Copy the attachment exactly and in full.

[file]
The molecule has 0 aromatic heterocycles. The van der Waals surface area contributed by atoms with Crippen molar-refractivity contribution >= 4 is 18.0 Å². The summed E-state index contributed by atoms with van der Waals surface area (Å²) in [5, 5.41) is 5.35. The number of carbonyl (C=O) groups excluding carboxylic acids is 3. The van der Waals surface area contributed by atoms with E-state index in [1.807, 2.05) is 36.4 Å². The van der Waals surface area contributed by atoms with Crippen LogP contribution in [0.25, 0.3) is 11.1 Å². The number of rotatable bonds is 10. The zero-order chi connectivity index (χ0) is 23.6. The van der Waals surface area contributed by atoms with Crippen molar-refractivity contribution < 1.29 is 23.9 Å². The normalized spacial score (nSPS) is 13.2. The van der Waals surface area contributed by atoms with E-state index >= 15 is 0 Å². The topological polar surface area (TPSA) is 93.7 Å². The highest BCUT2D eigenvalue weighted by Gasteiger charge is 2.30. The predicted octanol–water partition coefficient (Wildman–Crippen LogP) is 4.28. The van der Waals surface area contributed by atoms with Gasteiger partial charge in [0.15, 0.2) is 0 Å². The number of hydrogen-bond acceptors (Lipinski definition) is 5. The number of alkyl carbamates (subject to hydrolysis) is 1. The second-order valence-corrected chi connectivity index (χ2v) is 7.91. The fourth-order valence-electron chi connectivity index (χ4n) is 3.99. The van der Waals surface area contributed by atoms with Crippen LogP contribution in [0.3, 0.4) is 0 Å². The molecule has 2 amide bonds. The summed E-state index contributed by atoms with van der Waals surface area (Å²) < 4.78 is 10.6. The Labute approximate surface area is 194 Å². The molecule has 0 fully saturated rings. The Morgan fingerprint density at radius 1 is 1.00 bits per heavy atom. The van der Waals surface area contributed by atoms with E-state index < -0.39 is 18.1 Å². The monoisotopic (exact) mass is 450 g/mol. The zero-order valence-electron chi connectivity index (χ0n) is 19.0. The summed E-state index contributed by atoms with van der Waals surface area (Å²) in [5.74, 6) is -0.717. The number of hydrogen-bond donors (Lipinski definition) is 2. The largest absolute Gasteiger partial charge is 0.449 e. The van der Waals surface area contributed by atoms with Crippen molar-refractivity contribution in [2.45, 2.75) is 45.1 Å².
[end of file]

The molecule has 0 aromatic heterocycles. The van der Waals surface area contributed by atoms with Crippen molar-refractivity contribution >= 4 is 18.0 Å². The summed E-state index contributed by atoms with van der Waals surface area (Å²) in [5, 5.41) is 5.35. The number of carbonyl (C=O) groups excluding carboxylic acids is 3. The van der Waals surface area contributed by atoms with E-state index in [1.807, 2.05) is 36.4 Å². The van der Waals surface area contributed by atoms with Crippen LogP contribution in [0.25, 0.3) is 11.1 Å². The number of rotatable bonds is 10. The zero-order chi connectivity index (χ0) is 23.6. The van der Waals surface area contributed by atoms with Crippen molar-refractivity contribution < 1.29 is 23.9 Å². The normalized spacial score (nSPS) is 13.2. The van der Waals surface area contributed by atoms with E-state index >= 15 is 0 Å². The topological polar surface area (TPSA) is 93.7 Å². The highest BCUT2D eigenvalue weighted by Gasteiger charge is 2.30. The predicted octanol–water partition coefficient (Wildman–Crippen LogP) is 4.28. The van der Waals surface area contributed by atoms with Gasteiger partial charge in [0.15, 0.2) is 0 Å². The number of hydrogen-bond acceptors (Lipinski definition) is 5. The number of alkyl carbamates (subject to hydrolysis) is 1. The second-order valence-corrected chi connectivity index (χ2v) is 7.91. The fourth-order valence-electron chi connectivity index (χ4n) is 3.99. The van der Waals surface area contributed by atoms with Crippen LogP contribution in [0.3, 0.4) is 0 Å². The molecule has 2 amide bonds. The summed E-state index contributed by atoms with van der Waals surface area (Å²) < 4.78 is 10.6. The Labute approximate surface area is 194 Å². The molecule has 0 fully saturated rings. The Morgan fingerprint density at radius 1 is 1.00 bits per heavy atom. The van der Waals surface area contributed by atoms with E-state index < -0.39 is 18.1 Å². The monoisotopic (exact) mass is 450 g/mol. The zero-order valence-electron chi connectivity index (χ0n) is 19.0. The summed E-state index contributed by atoms with van der Waals surface area (Å²) in [5.74, 6) is -0.717. The number of hydrogen-bond donors (Lipinski definition) is 2. The largest absolute Gasteiger partial charge is 0.449 e. The van der Waals surface area contributed by atoms with Crippen molar-refractivity contribution in [2.45, 2.75) is 45.1 Å².